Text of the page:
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Ricardian economics are the economic theories of David Ricardo, an English political economist born in 1772 who made a fortune as a stockbroker and loan broker. At the age of 27, he read An Inquiry into the Nature and Causes of Wealth of Nations by Adam Smith and was energized by the theories of economics.
His main economic ideas are contained in On the Principles of Political Economy and Taxation (1817). This set out a series of theories which would later become theoretical underpinnings of both Marx's Das Kapital and Marshallian economics, including the theory of economic rent, the labour theory of value and above all the theory of comparative advantage.
Ricardo wrote his first economic article ten years after reading Adam Smith and ultimately, the "bullion controversy" gave him fame in the economic community for his theory on inflation in 19th-century England. This theory became known as monetarism, the theory that excess currency leads to inflation. He also played a part in the emergence of classical economics, which meant he fought for free trade and free competition without government interference by enforcing laws or restrictions.
Another idea Ricardo is known for in his Essay on the Influence of a Low Price of Corn on the Profits of Stock is the Law of Diminishing Returns (Ricardo, Economic Essays, Henderson 826). The law of diminishing returns states that if you add more units to one of the factors of production and keep the rest constant, the quantity or output created by the extra units will eventually get smaller to a point where overall output will not rise ("diminishing returns").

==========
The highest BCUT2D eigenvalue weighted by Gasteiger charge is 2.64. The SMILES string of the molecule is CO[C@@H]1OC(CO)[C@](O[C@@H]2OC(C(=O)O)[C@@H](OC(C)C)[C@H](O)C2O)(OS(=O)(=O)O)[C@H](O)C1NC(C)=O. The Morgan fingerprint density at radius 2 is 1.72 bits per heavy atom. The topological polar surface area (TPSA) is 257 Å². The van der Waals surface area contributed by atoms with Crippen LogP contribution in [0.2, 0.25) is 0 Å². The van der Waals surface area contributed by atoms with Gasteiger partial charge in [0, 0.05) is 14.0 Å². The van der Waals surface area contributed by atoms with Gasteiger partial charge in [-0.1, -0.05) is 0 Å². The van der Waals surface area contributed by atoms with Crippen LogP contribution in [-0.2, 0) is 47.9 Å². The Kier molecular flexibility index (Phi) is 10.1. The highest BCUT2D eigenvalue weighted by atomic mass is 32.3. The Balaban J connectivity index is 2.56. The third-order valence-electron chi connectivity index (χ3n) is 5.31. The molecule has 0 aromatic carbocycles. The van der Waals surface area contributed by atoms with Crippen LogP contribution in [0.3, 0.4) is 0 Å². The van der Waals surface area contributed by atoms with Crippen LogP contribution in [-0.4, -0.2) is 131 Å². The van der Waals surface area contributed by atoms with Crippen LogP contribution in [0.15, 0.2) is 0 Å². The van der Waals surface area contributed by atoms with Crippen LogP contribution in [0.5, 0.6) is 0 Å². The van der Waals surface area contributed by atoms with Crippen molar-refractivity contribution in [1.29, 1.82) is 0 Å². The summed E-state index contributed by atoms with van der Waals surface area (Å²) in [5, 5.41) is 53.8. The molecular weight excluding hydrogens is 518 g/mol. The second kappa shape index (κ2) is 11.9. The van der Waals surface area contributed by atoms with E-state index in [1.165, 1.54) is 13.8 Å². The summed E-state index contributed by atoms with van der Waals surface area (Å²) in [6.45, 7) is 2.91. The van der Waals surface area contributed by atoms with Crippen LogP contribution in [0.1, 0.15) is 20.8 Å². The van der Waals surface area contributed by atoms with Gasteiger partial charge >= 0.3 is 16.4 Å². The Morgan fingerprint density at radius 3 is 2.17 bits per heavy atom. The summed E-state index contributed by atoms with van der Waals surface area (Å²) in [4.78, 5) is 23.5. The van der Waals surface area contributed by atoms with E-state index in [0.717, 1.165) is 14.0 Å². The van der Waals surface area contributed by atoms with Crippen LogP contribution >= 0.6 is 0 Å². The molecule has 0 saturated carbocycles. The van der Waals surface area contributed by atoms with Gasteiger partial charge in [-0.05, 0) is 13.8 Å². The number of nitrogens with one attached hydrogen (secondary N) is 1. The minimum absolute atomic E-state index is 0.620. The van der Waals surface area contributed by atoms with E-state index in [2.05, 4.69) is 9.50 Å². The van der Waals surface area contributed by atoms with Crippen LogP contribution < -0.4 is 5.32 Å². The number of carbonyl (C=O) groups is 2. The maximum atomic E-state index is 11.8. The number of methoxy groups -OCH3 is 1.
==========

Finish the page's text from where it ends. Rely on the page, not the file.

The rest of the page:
For example, consider a simple farm that has two inputs: labor and land. Suppose the farm has 100 hectares of land and one worker (the labor input). This land-labor combination produces some level of output. If the amount of land is increased, and the amount of labor stays the same, the worker will have to give less attention to each acre of land (provided that nothing else changes). So, output may increase, though the additional (marginal) output from adding an acre of land may decrease.
If more and more land is added that must be tended by this one worker, there will eventually be so much land that output starts to decrease as the worker becomes overwhelmed (that is, less labor time, on average, is devoted to each acre). This is the typical stylized result of increasing one productive input while holding the others constant (versus increasing all inputs, generating economies of scale).
Main article: Comparative advantage
Ricardo was opposed to tariffs and other restrictions on international trade. Ricardo devised an idea that is well known as the theory of comparative advantage (Henderson 827, Fesfeld 325). According to the Washington Council on International Trade, comparative advantage is the ability to produce a good at a lower cost, relative to other goods, compared to another country. In the Principles of Economics, Ricardo states that comparative advantage is a specialization technique used to create more efficient production (52) and describes opportunity cost between producers (53). With perfect competition and undistorted markets, countries tend to export goods in which they have a comparative advantage.